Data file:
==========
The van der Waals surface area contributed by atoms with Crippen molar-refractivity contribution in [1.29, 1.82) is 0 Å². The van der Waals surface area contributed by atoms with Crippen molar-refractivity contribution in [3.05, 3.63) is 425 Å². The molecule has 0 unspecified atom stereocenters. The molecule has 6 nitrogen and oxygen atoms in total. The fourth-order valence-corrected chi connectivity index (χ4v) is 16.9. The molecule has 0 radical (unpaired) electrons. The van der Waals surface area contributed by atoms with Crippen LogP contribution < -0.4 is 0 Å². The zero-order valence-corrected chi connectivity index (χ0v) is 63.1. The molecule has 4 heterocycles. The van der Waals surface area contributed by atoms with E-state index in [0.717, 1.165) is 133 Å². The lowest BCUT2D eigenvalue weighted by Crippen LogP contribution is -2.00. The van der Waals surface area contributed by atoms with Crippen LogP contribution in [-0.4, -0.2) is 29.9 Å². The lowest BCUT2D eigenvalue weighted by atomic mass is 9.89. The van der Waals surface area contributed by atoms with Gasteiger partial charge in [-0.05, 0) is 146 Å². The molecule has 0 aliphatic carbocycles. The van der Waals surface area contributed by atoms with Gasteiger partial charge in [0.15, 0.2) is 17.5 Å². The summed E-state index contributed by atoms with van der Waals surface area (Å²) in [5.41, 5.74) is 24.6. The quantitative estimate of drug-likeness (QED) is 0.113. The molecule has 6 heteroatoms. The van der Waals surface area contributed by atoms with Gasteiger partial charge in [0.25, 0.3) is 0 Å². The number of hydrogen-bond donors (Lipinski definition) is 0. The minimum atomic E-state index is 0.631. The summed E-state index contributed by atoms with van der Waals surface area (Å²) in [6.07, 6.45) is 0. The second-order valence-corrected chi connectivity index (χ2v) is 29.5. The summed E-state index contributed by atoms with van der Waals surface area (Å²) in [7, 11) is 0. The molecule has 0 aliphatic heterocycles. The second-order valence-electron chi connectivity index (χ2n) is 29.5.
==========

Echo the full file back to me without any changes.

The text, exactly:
The van der Waals surface area contributed by atoms with Crippen molar-refractivity contribution in [1.29, 1.82) is 0 Å². The van der Waals surface area contributed by atoms with Crippen molar-refractivity contribution in [3.05, 3.63) is 425 Å². The molecule has 0 unspecified atom stereocenters. The molecule has 6 nitrogen and oxygen atoms in total. The fourth-order valence-corrected chi connectivity index (χ4v) is 16.9. The molecule has 0 radical (unpaired) electrons. The van der Waals surface area contributed by atoms with Crippen LogP contribution < -0.4 is 0 Å². The zero-order valence-corrected chi connectivity index (χ0v) is 63.1. The molecule has 4 heterocycles. The van der Waals surface area contributed by atoms with E-state index in [0.717, 1.165) is 133 Å². The lowest BCUT2D eigenvalue weighted by Crippen LogP contribution is -2.00. The van der Waals surface area contributed by atoms with Crippen LogP contribution in [-0.4, -0.2) is 29.9 Å². The lowest BCUT2D eigenvalue weighted by atomic mass is 9.89. The van der Waals surface area contributed by atoms with Gasteiger partial charge in [-0.05, 0) is 146 Å². The molecule has 0 aliphatic carbocycles. The van der Waals surface area contributed by atoms with Gasteiger partial charge in [0.15, 0.2) is 17.5 Å². The summed E-state index contributed by atoms with van der Waals surface area (Å²) in [5.41, 5.74) is 24.6. The quantitative estimate of drug-likeness (QED) is 0.113. The molecule has 6 heteroatoms. The van der Waals surface area contributed by atoms with Gasteiger partial charge in [0.25, 0.3) is 0 Å². The number of hydrogen-bond donors (Lipinski definition) is 0. The minimum atomic E-state index is 0.631. The summed E-state index contributed by atoms with van der Waals surface area (Å²) in [6.07, 6.45) is 0. The second-order valence-corrected chi connectivity index (χ2v) is 29.5. The summed E-state index contributed by atoms with van der Waals surface area (Å²) in [7, 11) is 0. The molecule has 0 aliphatic heterocycles. The second-order valence-electron chi connectivity index (χ2n) is 29.5.